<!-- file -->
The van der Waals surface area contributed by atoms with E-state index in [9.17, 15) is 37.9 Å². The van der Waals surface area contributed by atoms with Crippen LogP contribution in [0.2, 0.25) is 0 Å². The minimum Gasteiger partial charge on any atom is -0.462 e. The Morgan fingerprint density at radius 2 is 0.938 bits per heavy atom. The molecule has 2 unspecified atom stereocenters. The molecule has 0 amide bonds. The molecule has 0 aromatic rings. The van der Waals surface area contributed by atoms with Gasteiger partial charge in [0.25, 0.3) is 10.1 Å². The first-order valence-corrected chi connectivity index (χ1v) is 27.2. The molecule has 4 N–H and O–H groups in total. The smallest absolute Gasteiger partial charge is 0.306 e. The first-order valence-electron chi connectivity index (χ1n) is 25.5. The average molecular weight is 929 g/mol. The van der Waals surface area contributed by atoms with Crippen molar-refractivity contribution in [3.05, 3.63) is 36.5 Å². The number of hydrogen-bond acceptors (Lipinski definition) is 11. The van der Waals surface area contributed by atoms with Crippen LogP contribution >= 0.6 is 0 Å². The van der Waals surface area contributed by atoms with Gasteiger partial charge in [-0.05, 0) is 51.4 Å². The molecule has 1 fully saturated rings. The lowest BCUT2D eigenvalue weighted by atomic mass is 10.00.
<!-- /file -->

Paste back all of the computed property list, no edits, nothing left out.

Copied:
The van der Waals surface area contributed by atoms with E-state index in [9.17, 15) is 37.9 Å². The van der Waals surface area contributed by atoms with Crippen LogP contribution in [0.2, 0.25) is 0 Å². The minimum Gasteiger partial charge on any atom is -0.462 e. The Morgan fingerprint density at radius 2 is 0.938 bits per heavy atom. The molecule has 2 unspecified atom stereocenters. The molecule has 0 amide bonds. The molecule has 0 aromatic rings. The van der Waals surface area contributed by atoms with Gasteiger partial charge in [0.25, 0.3) is 10.1 Å². The first-order valence-corrected chi connectivity index (χ1v) is 27.2. The molecule has 4 N–H and O–H groups in total. The smallest absolute Gasteiger partial charge is 0.306 e. The first-order valence-electron chi connectivity index (χ1n) is 25.5. The average molecular weight is 929 g/mol. The van der Waals surface area contributed by atoms with Crippen molar-refractivity contribution in [3.05, 3.63) is 36.5 Å². The number of hydrogen-bond acceptors (Lipinski definition) is 11. The van der Waals surface area contributed by atoms with Crippen LogP contribution >= 0.6 is 0 Å². The van der Waals surface area contributed by atoms with Gasteiger partial charge in [-0.05, 0) is 51.4 Å². The molecule has 1 fully saturated rings. The lowest BCUT2D eigenvalue weighted by atomic mass is 10.00.